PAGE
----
The Los Angeles City Council is considering going straight-up pre-crime.
The city could use automated readers to scan license plates on cars traveling through areas where prostitution is known to occur, and send a “Dear John” letter to the address where the car is registered.
The council’s hope is that the letter would be intercepted by a loved one like a girlfriend or mother, resulting in an appropriate level of shame and a smidgen of life-ruining. The only problem is you don’t actually have to have hired a prostitute to get on the city’s scarlet mailing list. You could just be driving through the area.
As Nick Selby writes at Medium, nothing about this scheme makes sense because they’re basically automating what a police officer would do assuming they had reasonable suspicion to investigate, except without all the parts where they establish the person is actually hiring a prostitute. It’s also labeling some neighborhoods as so toxic that everyone who lives in them must be guilty of something through no worse fault than lacking a better place to lay down at night.
Radley Balko of the Washington Post lays down the multiple logical leaps one would have to make to accept this as a water-tight vetting system.
“We’re now to the point where we’re passing laws aimed at potential johns suspected of soliciting prostitutes, simply because they were seen in an area where prostitutes are known to work, all because it’s possible that the theoretical prostitutes those suspected johns might have been soliciting are potentially underage or might have been forced in to sex work involuntarily.”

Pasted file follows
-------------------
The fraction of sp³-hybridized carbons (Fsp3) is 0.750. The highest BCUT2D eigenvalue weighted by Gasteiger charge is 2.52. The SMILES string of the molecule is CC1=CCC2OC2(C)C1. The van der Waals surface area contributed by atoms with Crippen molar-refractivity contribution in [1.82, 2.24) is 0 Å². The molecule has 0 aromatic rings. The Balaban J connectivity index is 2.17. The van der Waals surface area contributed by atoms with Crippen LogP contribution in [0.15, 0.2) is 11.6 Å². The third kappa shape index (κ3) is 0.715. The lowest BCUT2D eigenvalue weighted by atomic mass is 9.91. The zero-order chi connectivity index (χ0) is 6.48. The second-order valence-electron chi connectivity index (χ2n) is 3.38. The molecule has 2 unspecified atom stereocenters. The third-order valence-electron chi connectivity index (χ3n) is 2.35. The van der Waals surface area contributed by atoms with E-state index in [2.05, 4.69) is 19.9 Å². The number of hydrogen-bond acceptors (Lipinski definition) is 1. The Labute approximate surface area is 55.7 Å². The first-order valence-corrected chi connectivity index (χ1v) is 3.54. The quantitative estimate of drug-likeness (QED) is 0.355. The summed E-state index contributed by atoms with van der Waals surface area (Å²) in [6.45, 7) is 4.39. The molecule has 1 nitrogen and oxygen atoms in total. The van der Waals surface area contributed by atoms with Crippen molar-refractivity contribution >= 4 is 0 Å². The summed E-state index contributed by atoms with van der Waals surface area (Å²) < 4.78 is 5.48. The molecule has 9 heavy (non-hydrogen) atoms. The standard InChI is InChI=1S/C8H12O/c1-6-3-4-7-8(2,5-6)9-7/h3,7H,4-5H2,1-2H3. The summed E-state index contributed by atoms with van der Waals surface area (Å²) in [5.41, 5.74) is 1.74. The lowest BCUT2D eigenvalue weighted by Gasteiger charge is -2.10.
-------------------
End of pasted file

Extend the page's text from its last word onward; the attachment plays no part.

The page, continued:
Presumably there was some mass, unreported theater failure where the last 30 minutes of Steven Spielberg’s 2002 classic Minority Report spontaneously combusted in the projector and went unseen by a disproportionate number of lawmakers because people keep trying to predict criminal behavior before it happens as if this is flawless idea.
Some security experts have been arguing for years that given the right algorithms we can identify who’s turned into an imminent terrorist threat online, and plenty would be happy if our internet service providers would keep a file of our digital comings and goings with little use outside planning potential prosecutions.